Whether Weather: Ten Steps to Intelligent Ride Choices
Now is the season that tries rider’s souls…
There’s are several expression quoted often by motorcyclists who ride all year round that are variations of “There is no bad weather, just bad gear.”
It’s quick and glib, but alas, only mostly true.
Exhibit A: Black ice does not care how good your gear is.
The reality is that at this time of the year almost everyone who rides deals with the question of “whether” to ride due to the “weather.” There are those hardy folks who ride every day, due to a passion that knows no bounds, an aversion to cars, or in some cases, a lack of other viable choices. They are a tiny slice of the motorcycle demographic pie, at least in this country, and most people have the luxury of choice. How to apply that luxury with intelligence?
1. Be Realistic: For most of us, not riding for awhile creates an itch that only a motorcycle ride can scratch. Having said that, if you have the time to go for a ride, is there a reasonable change you can have a great time? Scanning the weather web sites can help, but remember that they predict the temperatures and weather for a region, not for the 20 square feet you occupy at any one time. I once led a group on a ride on a day with predictions of sunshine (which was correct) and a high of 42 degrees – not too bad. However, that high temp was reached at about 3pm – about the time we returned from a ride on back roads where the temperature never rose above 37 degrees. Amusingly in retrospect, I was worried about members of the group getting too cold. At lunch I learned that every single person of the group had electric gear and was plugged in, snug, and warm. The only person affected by the chill was the sole rider without such gear – me.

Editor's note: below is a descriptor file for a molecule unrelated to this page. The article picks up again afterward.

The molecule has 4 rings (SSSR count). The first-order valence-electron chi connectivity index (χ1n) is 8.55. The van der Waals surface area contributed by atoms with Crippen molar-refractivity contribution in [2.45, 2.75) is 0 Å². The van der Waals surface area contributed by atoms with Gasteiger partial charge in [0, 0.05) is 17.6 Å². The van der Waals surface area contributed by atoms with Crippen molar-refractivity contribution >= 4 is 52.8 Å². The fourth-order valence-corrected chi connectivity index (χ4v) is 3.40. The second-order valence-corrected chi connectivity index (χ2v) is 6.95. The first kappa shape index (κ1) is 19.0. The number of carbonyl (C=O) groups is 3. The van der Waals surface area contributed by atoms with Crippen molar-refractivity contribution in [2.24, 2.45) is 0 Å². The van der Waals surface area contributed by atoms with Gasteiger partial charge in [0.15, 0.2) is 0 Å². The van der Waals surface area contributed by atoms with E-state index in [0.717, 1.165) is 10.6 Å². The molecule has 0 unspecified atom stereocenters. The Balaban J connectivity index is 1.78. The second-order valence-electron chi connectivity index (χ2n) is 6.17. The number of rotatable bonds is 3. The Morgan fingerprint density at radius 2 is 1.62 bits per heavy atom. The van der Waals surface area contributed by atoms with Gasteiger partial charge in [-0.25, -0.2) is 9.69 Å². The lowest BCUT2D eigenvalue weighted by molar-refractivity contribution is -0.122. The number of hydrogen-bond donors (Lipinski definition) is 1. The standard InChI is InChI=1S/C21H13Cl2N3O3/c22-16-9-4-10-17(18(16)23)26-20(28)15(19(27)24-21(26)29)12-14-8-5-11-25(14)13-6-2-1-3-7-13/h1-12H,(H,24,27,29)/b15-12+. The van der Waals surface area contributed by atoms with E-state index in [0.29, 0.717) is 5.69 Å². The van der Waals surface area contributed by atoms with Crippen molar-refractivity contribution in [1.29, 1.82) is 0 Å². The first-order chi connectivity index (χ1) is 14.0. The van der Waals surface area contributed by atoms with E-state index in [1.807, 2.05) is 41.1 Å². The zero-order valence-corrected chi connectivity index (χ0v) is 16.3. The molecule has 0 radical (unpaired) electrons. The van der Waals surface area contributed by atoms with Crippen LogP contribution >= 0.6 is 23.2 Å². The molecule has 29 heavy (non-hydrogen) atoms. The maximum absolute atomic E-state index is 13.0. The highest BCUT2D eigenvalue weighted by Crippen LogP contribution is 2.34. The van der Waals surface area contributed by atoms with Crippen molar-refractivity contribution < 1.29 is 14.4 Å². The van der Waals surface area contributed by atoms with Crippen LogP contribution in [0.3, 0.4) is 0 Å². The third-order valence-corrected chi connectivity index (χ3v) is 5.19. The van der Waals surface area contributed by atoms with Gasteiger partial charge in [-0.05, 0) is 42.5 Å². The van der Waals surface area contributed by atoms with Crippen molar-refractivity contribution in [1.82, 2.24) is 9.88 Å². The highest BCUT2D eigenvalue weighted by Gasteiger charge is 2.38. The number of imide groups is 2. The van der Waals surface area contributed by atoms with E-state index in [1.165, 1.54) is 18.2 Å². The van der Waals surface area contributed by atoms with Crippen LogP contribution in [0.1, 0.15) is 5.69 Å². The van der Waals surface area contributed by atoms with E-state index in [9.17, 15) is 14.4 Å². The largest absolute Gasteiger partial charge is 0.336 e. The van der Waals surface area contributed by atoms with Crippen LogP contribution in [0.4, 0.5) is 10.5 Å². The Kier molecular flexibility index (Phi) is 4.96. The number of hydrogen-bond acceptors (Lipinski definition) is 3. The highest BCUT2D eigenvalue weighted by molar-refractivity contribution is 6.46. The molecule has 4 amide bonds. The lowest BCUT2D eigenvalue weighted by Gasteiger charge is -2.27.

The lesson from that ride, which could have easily found us in a black ice situation, was to add a dash more caution to my eagerness.
The happier other side of this coin is that you can usually reduce the percentage of predicted rain by about 20% for your particular position. If the forecast calls for a 60% chance of rain, your own personal percentage where you are will be about 40%, in my experience. Your results may differ, all the way up to the day where you happen to pick a route that coincides with a rain path and you attain 100% rain!
2. Bike prep before: If your bike has been sitting for a time, you have two or three additional concerns. You may want to add some de-fog solution to the inside of your visor. There are several products for this, but the cheap and cheerful way is to use a drop or two of dishwashing liquid to a wad of folded toilet paper and massage it into the visor. A fresh coat of wax for the outside, if you did not do this the last time you rode, is also a good idea. The battery on most modern bikes will gradually ebb as the bike continues to run the clock and other sub-systems. A battery charger that turns off when fully charged is a good idea here. Tire pressures decline over time on some bikes, and always decline with lower temps, so an initial visit to a gas station with an air hose is wise. You wanted to top off the tank with nice fresh fuel anyway.
3. On the road: In challenging weather there are some risks that are added to your plate, in addition to the usual. You must be able to see, for one thing, so hopefully you took care of fogging and rain issues before you left. If you’re wearing winter gear and gloves, you may have less mobility and flexibility on the bike, and less “feel” in your hands. Not from the cold, but simply lessened touch sensations of where the friction point of the clutch is and how much front brake you’re applying. You’ll need to increase the swivel action of your head to make sure you see any hazards from the side or rear, and if you are a serious go fast sport bike person you may need to alter your riding style to allow for less leaning off and less scrambling around on the bike.